Australia to consider reserving some gas for home market
* Potential gas reservation only for future projects
* Western Australia's gas reservation to remain in place
* States urged to lift drilling bans
(Adds resources minister comment)
MELBOURNE, Aug 6 (Reuters) - Australia, the world's top
liquefied natural gas exporter, on Tuesday said it would
consider forcing gas producers to reserve some supply for the
domestic market, as it looks to cut energy bills for households
Resources Minister Matthew Canavan and Energy Minister Angus
Taylor said they would review a range of policies, including
so-called gas reservation, pipeline access and price
transparency to come up with options by February 2021.
Australian conservative and Labor governments have long
resisted calls for domestic gas reservation on the view that
interfering in the market could distort prices and deter new
production in the long run.
However, following a tripling in wholesale gas prices over
the past five years after the start-up of liquefied natural gas
(LNG) exports from eastern Australia, the government has come
under pressure to boost supply and cut prices.
"Past approvals of large gas export projects have not
adequately considered the impact on the domestic gas market and
that has contributed to some of the pressures we have seen in
recent years. We cannot afford to repeat these past mistakes,"
Taylor and Canavan said in a joint statement.
Any gas reservation would not affect the state of Western
Australia and would only apply to future developments, Canavan
said in a televised media conference.
Two years ago the government introduced the controversial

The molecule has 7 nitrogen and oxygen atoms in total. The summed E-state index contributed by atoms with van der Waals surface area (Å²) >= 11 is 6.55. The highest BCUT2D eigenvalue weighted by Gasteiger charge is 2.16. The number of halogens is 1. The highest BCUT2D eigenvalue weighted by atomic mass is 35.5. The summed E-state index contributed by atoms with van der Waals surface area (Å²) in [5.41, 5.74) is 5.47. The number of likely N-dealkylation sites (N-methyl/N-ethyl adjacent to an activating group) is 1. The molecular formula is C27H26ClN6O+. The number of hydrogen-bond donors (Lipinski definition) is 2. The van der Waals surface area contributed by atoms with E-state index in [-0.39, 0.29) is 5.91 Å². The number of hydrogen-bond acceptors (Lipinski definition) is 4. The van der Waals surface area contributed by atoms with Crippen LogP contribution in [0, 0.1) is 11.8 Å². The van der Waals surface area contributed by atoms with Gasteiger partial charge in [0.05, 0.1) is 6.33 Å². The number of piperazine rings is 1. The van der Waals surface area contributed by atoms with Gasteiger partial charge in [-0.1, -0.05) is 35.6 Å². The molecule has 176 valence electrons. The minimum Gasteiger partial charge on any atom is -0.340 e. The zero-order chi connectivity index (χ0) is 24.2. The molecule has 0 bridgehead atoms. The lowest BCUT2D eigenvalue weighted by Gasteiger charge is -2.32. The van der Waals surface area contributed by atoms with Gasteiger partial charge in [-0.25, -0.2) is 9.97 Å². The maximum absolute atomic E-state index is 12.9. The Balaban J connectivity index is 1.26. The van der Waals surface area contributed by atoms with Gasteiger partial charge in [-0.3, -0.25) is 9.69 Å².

Australian Domestic Gas Security Mechanism, which requires the
resources minister to decide each year whether to limit LNG
exports from Queensland state to avert any forecast local
So far it has not pulled that trigger, and now plans to
review the mechanism. Taylor and Canavan also said they would
pressure states to lift their restrictions on onshore gas
Gas-reliant manufacturers, such as chemicals makers, steel
makers and food processors, have long called for gas reservation
to boost supply as soaring energy prices have hurt profits and
led to plant closures.
They point to cheap prices in Western Australia, the
country's biggest exporter of LNG, which has long required
producers to sell 15% of their output to the domestic market.
"If we want to power a resurgence in Australian
manufacturing ... then there is no more important task than
reforming the domestic gas market," industry group Manufacturing
Australia said in a statement.
Australia's petroleum industry said it would work closely
with the government on its gas policy review, but warned that
market intervention could come at a cost, including increasing
the perceived risk of doing business in the country.
(Reporting by Sonali Paul; Editing by Stephen Coates and Joseph
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